There are several problems with the nuclear “solution” to climate change — it is a blunt instrument, too slow, too dangerous, and it is unnecessary.
A blunt instrument
Nuclear power could at most make a modest contribution to climate change abatement. The main limitation is that it is used almost exclusively for electricity generation, which accounts for about 25% of global greenhouse emissions.
The 2006 Switkowski report found that building 12 reactors in Australia would reduce emissions by 8% if they replaced coal-fired plants, yet reductions ten times greater are required. Doubling global nuclear power output at the expense of coal would reduce emissions by just 5%. Those figures are halved if nuclear power displaces gas, and there is no reduction in greenhouse emissions if nuclear power displaces renewable energy sources. In any realistic nuclear expansion scenario, nuclear power makes only a modest contribution to climate change abatement – and then only if we assume that nuclear power displaces fossil fuels.
Compared to most renewable energy sources, nuclear power produces equivalent or greater greenhouse emissions per unit of power generated. For example, the 2006 Switkowski report states that nuclear power is three times more greenhouse intensive than wind power. Nuclear power is far more greenhouse intensive than many energy efficiency measures. Therefore, displacing renewables and energy conservation with nuclear power will worsen climate change, as explained by US physicist Amory Lovins:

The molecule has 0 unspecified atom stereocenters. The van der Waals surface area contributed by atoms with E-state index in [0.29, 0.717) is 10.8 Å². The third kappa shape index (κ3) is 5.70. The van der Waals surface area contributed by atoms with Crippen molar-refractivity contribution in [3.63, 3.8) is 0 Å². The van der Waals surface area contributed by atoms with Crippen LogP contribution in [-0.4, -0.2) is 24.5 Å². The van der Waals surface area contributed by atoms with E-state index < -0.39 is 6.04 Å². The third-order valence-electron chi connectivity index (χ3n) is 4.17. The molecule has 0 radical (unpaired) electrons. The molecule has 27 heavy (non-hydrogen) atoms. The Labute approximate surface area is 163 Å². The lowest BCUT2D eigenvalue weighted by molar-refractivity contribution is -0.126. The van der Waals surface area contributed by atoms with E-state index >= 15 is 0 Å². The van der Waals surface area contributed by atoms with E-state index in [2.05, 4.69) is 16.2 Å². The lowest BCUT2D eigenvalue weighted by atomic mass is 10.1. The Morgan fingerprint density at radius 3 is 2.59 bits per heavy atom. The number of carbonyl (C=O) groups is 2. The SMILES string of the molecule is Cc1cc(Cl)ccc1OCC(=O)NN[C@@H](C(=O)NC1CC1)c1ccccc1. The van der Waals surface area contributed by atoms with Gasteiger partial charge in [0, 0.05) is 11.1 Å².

"If climate is a problem, we need the most solution per dollar and the most solution per year. We can get two to 10 times more coal displaced per dollar buying stuff other than nuclear. Every time I spend a dollar on an expensive solution I forgo a lot more that I could have bought of a cheaper solution."
Expanding nuclear power is impractical as a short-term response to the need to urgently reduce greenhouse emissions. The industry does not have the capacity to rapidly expand production as a result of 20 years of stagnation. Limitations include bottlenecks in the manufacturing sector, the dwindling and ageing workforce, and the considerable time it takes to build a reactor (typically 10 years) and to pay back the energy debt from construction (which can be six years or more).
In Australia, it would take 5− 10 years of planning before reactor construction could begin, then 10 years to build a reactor, then another 6 or so years to pay back the energy debt from construction. Thus it would take at least 20 years before nuclear power could even begin to help reduce emissions.
Nuclear power and nuclear weapons